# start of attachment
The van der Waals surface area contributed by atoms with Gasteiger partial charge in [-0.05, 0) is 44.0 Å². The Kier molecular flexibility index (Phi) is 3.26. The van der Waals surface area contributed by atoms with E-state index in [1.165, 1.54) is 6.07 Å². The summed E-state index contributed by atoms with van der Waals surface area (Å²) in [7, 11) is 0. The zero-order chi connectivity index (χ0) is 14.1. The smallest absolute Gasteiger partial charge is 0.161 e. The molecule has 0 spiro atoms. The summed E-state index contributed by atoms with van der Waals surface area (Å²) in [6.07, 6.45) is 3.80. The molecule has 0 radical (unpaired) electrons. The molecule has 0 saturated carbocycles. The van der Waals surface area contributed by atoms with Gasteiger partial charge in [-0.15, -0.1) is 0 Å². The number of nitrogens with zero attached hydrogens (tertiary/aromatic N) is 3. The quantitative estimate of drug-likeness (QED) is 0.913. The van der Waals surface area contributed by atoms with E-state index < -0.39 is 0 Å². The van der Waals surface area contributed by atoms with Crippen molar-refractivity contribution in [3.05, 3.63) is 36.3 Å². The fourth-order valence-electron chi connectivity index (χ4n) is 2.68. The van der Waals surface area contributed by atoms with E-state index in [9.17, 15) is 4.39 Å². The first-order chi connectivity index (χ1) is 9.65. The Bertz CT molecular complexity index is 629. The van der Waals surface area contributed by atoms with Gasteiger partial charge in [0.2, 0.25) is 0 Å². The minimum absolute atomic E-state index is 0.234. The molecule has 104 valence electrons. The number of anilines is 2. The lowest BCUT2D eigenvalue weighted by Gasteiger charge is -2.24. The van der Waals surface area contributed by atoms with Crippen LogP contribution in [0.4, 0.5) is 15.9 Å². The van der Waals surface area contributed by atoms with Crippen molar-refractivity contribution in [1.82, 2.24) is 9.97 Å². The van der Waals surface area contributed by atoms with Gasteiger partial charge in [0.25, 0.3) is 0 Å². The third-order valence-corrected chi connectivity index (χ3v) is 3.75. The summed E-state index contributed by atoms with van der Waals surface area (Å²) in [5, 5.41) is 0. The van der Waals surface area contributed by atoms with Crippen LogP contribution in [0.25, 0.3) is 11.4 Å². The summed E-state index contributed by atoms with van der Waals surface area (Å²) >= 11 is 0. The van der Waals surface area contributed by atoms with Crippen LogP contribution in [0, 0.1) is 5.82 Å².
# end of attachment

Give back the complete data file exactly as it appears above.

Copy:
The van der Waals surface area contributed by atoms with Gasteiger partial charge in [-0.05, 0) is 44.0 Å². The Kier molecular flexibility index (Phi) is 3.26. The van der Waals surface area contributed by atoms with E-state index in [1.165, 1.54) is 6.07 Å². The summed E-state index contributed by atoms with van der Waals surface area (Å²) in [7, 11) is 0. The zero-order chi connectivity index (χ0) is 14.1. The smallest absolute Gasteiger partial charge is 0.161 e. The molecule has 0 spiro atoms. The summed E-state index contributed by atoms with van der Waals surface area (Å²) in [6.07, 6.45) is 3.80. The molecule has 0 radical (unpaired) electrons. The molecule has 0 saturated carbocycles. The van der Waals surface area contributed by atoms with Gasteiger partial charge in [-0.15, -0.1) is 0 Å². The number of nitrogens with zero attached hydrogens (tertiary/aromatic N) is 3. The quantitative estimate of drug-likeness (QED) is 0.913. The van der Waals surface area contributed by atoms with E-state index < -0.39 is 0 Å². The van der Waals surface area contributed by atoms with Crippen molar-refractivity contribution in [3.05, 3.63) is 36.3 Å². The fourth-order valence-electron chi connectivity index (χ4n) is 2.68. The van der Waals surface area contributed by atoms with E-state index in [9.17, 15) is 4.39 Å². The first-order chi connectivity index (χ1) is 9.65. The Bertz CT molecular complexity index is 629. The van der Waals surface area contributed by atoms with Gasteiger partial charge in [0.2, 0.25) is 0 Å². The minimum absolute atomic E-state index is 0.234. The molecule has 104 valence electrons. The number of anilines is 2. The lowest BCUT2D eigenvalue weighted by Gasteiger charge is -2.24. The van der Waals surface area contributed by atoms with Crippen LogP contribution in [0.4, 0.5) is 15.9 Å². The van der Waals surface area contributed by atoms with Crippen molar-refractivity contribution in [1.82, 2.24) is 9.97 Å². The van der Waals surface area contributed by atoms with Gasteiger partial charge in [0.25, 0.3) is 0 Å². The third-order valence-corrected chi connectivity index (χ3v) is 3.75. The summed E-state index contributed by atoms with van der Waals surface area (Å²) in [5, 5.41) is 0. The van der Waals surface area contributed by atoms with Crippen LogP contribution in [0.25, 0.3) is 11.4 Å². The summed E-state index contributed by atoms with van der Waals surface area (Å²) >= 11 is 0. The van der Waals surface area contributed by atoms with Crippen LogP contribution in [0, 0.1) is 5.82 Å².